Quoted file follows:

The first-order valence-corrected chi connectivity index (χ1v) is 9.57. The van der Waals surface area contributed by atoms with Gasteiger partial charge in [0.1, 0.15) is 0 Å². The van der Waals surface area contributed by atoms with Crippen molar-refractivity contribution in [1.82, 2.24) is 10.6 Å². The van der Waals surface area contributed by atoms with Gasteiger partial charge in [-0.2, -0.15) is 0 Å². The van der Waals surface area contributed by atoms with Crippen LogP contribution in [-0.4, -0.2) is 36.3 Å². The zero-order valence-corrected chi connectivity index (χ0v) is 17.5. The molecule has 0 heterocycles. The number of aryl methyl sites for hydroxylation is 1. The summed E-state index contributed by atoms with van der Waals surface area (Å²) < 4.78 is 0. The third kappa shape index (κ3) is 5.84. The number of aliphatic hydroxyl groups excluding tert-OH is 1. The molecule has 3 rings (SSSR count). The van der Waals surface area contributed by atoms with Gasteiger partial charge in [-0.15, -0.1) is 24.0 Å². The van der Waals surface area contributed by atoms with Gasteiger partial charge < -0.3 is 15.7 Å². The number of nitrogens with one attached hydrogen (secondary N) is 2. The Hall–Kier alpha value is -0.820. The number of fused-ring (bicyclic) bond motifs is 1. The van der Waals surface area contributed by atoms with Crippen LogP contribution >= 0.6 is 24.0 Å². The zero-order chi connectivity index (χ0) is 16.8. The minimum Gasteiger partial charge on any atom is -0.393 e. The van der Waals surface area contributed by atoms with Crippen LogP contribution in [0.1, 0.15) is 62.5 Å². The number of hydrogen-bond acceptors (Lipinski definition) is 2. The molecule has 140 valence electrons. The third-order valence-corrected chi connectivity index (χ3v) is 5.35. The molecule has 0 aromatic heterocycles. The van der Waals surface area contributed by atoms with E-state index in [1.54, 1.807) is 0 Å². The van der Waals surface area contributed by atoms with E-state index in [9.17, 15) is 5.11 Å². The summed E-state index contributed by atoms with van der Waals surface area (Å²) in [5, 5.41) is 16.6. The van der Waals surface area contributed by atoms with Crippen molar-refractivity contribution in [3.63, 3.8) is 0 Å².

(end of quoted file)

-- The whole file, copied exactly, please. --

The first-order valence-corrected chi connectivity index (χ1v) is 9.57. The van der Waals surface area contributed by atoms with Gasteiger partial charge in [0.1, 0.15) is 0 Å². The van der Waals surface area contributed by atoms with Crippen molar-refractivity contribution in [1.82, 2.24) is 10.6 Å². The van der Waals surface area contributed by atoms with Gasteiger partial charge in [-0.2, -0.15) is 0 Å². The van der Waals surface area contributed by atoms with Crippen LogP contribution in [-0.4, -0.2) is 36.3 Å². The zero-order valence-corrected chi connectivity index (χ0v) is 17.5. The molecule has 0 heterocycles. The number of aryl methyl sites for hydroxylation is 1. The summed E-state index contributed by atoms with van der Waals surface area (Å²) < 4.78 is 0. The third kappa shape index (κ3) is 5.84. The number of aliphatic hydroxyl groups excluding tert-OH is 1. The molecule has 3 rings (SSSR count). The van der Waals surface area contributed by atoms with Gasteiger partial charge in [-0.15, -0.1) is 24.0 Å². The van der Waals surface area contributed by atoms with Gasteiger partial charge < -0.3 is 15.7 Å². The number of nitrogens with one attached hydrogen (secondary N) is 2. The Hall–Kier alpha value is -0.820. The number of fused-ring (bicyclic) bond motifs is 1. The van der Waals surface area contributed by atoms with Crippen LogP contribution >= 0.6 is 24.0 Å². The zero-order chi connectivity index (χ0) is 16.8. The minimum Gasteiger partial charge on any atom is -0.393 e. The van der Waals surface area contributed by atoms with Crippen LogP contribution in [0.1, 0.15) is 62.5 Å². The number of hydrogen-bond acceptors (Lipinski definition) is 2. The molecule has 140 valence electrons. The third-order valence-corrected chi connectivity index (χ3v) is 5.35. The molecule has 0 aromatic heterocycles. The van der Waals surface area contributed by atoms with E-state index in [1.54, 1.807) is 0 Å². The van der Waals surface area contributed by atoms with E-state index in [9.17, 15) is 5.11 Å². The summed E-state index contributed by atoms with van der Waals surface area (Å²) in [5, 5.41) is 16.6. The van der Waals surface area contributed by atoms with Crippen molar-refractivity contribution in [3.63, 3.8) is 0 Å².